Chromatography, in one of its several forms, is the most commonly used procedure in contemporary chemical analysis and the first configuration of chromatography equipment to be produced in a single composite unit and made commercially available was the gas chromatograph. Gas chromatography was invented by A. J. P. Martin who, with R. L. M. Synge, suggested its possibility in a paper on liquid chromatography published in 1941. Martin and Synge recommended that the liquid mobile phase used in liquid chromatography could be replaced by a suitable gas. The basis for this recommendation was that, due to much higher diffusivities of solutes in gases compared with liquids, the equilibrium processes involved in a chromatographic process would be much faster and thus, the columns much more efficient and separation times much shorter. So the concept of gas chromatography was envisioned more than fifty years ago, but unfortunately, little notice was taken of the suggestion and it was left to Martin himself and his coworker A. T. James to bring the concept to practical reality some years later in 1951, when they published their epic paper describing the first gas chromatograph.
The gas density balance, was the first detector with a truly catholic response that was linearly related to the vapor density of the solute and consequently its molecular weight. The gas density balance had a maximum sensitivity (minimum detectable concentration) of about 10-6 g/ml at a signal to noise ratio of two. This detector inspired the invention of a wide range of detectors over the next decade providing both higher sensitivity and selective response.
Modern Gas Chromatograph
The modern gas chromatograph is a fairly complex instrument mostly computer controlled. The samples are mechanically injected, the analytical results are automatically calculated and the results printed out, together with the pertinent operating conditions in a standard format. However, the instrument has evolved over many years although the majority of the added devices and techniques were suggested or describe in the first three international symposia on gas chromatography held in 1956, 1958 and 1960. These symposia, initially organized by the 'British Institute of Petroleum' have been held every two years ever since 1956 and the meetings have remained the major stimulus for developing the technique and extending its capabilities.
Gas chromatography has an entirely different field of applications to that of liquid chromatography. In general, gas chromatography is used for the separation of volatile materials and liquid chromatography for the separation of involatile liquids and solids. There are certain compounds, however, that can be separated with either techniques, and more importantly, many involatile substances such as amino acids, steroids and high molecular eight fatty acids can be derivatized to form volatile substances that can be separated by GC. The derivatization must be highly reproducible and usually proceed to completion in order to maintain adequate accuracy. The capillary columns in GC can have much higher efficiencies than their LC counterpart and thus GC can more easily handle multi-component mixtures such as essential oils. On the other hand, only LC can separate the peptides, polypeptides, proteins and other large biopolymers that are important in biotechnology.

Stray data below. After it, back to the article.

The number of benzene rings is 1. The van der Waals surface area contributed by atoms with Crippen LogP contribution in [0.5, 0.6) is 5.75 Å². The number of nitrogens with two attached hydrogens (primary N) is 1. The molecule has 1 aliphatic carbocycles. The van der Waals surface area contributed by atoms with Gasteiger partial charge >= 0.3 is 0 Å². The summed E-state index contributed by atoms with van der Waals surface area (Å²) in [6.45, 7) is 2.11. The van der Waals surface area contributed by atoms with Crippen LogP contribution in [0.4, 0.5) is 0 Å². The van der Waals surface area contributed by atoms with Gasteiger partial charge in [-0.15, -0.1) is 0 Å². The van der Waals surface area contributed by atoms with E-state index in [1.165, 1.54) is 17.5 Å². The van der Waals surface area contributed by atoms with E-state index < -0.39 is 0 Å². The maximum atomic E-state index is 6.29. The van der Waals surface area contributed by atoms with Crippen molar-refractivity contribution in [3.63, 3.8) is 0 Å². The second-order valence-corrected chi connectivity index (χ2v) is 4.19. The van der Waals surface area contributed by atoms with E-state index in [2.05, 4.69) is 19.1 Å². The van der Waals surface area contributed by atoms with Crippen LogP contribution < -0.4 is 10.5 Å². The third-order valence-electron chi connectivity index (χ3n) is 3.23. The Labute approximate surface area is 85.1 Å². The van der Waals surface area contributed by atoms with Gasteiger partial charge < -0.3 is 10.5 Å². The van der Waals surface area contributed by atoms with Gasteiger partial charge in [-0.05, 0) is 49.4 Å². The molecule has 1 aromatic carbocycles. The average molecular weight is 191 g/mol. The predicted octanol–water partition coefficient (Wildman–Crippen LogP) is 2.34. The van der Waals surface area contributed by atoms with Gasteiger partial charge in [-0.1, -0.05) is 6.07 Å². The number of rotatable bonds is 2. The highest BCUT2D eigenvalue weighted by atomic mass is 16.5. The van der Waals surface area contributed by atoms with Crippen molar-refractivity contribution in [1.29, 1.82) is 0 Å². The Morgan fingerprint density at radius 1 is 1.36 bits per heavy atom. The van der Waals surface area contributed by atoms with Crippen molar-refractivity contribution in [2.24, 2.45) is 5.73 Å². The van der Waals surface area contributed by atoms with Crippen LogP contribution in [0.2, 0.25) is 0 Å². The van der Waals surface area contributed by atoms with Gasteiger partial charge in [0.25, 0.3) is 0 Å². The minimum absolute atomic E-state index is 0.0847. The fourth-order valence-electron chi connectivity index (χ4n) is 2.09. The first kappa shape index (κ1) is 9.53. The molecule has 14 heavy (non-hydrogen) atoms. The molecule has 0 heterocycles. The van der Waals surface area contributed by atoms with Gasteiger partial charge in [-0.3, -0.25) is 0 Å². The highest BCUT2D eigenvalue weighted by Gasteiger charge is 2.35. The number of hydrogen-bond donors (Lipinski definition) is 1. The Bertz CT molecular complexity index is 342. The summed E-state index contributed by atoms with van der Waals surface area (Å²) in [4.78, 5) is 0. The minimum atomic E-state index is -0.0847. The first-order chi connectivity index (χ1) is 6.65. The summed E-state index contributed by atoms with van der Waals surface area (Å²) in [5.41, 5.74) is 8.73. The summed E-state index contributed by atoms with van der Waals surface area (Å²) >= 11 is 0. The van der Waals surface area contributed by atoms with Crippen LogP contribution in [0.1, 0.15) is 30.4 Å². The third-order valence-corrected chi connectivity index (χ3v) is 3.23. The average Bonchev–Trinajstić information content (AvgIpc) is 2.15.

Gas Chromatography Applications
The most common hydrocarbon analysis carried out by GC is probably that of gasoline. The analysis of gasoline is typical of the type of sample for which GC is the ideal technique. It is this type of multi-component mixtures containing very similar compounds that need the high efficiencies available from GC for a successful analysis. The separation of a sample of gasoline carried out on a long open tubular column is shown in figure 35. It is clear that the column had a very high efficiency that was claimed to be in excess of 400,000 theoretical plates. The column was 100 m long and only 250 mm I.D., carrying a film of the stationary phase, Petrocol DH, 0.5 mm thick. Petrocol DH is specially designed stationary phase for the separation of hydrocarbons and consists of bonded dimethylsiloxane, a very dispersive type of stationary phase, retaining the solutes approximately in the order of their increasing boiling points.
Non-polar or dispersive stationary phases are employed for the separation of hydrocarbons (e.g. OV101, which is also a polyalkyl-siloxane, is widely used in packed columns). The flow velocity of 20 cm/sec., appears to have been taken from the ratio of the column length to the dead time. Thus, due to the pressure correction the actual effective linear velocity would be much less than that (see Book 7 Peak Dispersion in Chromatographic Systems). Helium was used as the carrier gas that was necessary to realize the high efficiencies with reasonable analysis times.
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